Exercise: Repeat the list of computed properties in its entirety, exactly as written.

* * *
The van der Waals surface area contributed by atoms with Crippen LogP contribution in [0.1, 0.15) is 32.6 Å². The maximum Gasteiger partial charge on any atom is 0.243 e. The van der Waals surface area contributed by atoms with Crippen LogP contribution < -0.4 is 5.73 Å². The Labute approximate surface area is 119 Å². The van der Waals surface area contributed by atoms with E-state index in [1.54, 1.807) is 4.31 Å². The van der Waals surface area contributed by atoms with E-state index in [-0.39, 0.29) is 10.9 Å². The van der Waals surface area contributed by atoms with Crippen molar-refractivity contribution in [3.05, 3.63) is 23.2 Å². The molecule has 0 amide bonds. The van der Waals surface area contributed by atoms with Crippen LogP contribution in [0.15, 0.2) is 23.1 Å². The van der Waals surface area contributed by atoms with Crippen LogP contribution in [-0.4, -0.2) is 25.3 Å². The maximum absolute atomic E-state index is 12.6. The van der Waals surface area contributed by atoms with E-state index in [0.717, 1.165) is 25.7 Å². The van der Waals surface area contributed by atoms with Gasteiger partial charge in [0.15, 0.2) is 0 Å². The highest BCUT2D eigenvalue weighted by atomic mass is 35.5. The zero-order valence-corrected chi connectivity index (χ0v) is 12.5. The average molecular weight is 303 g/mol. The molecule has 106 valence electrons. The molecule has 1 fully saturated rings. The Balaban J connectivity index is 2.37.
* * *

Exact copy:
The van der Waals surface area contributed by atoms with Crippen LogP contribution in [0.1, 0.15) is 32.6 Å². The maximum Gasteiger partial charge on any atom is 0.243 e. The van der Waals surface area contributed by atoms with Crippen LogP contribution < -0.4 is 5.73 Å². The Labute approximate surface area is 119 Å². The van der Waals surface area contributed by atoms with E-state index in [1.54, 1.807) is 4.31 Å². The van der Waals surface area contributed by atoms with E-state index in [-0.39, 0.29) is 10.9 Å². The van der Waals surface area contributed by atoms with Crippen molar-refractivity contribution in [3.05, 3.63) is 23.2 Å². The molecule has 0 amide bonds. The van der Waals surface area contributed by atoms with Crippen LogP contribution in [0.15, 0.2) is 23.1 Å². The van der Waals surface area contributed by atoms with Crippen LogP contribution in [-0.4, -0.2) is 25.3 Å². The maximum absolute atomic E-state index is 12.6. The van der Waals surface area contributed by atoms with E-state index in [0.717, 1.165) is 25.7 Å². The van der Waals surface area contributed by atoms with Gasteiger partial charge in [0.15, 0.2) is 0 Å². The highest BCUT2D eigenvalue weighted by atomic mass is 35.5. The zero-order valence-corrected chi connectivity index (χ0v) is 12.5. The average molecular weight is 303 g/mol. The molecule has 106 valence electrons. The molecule has 1 fully saturated rings. The Balaban J connectivity index is 2.37.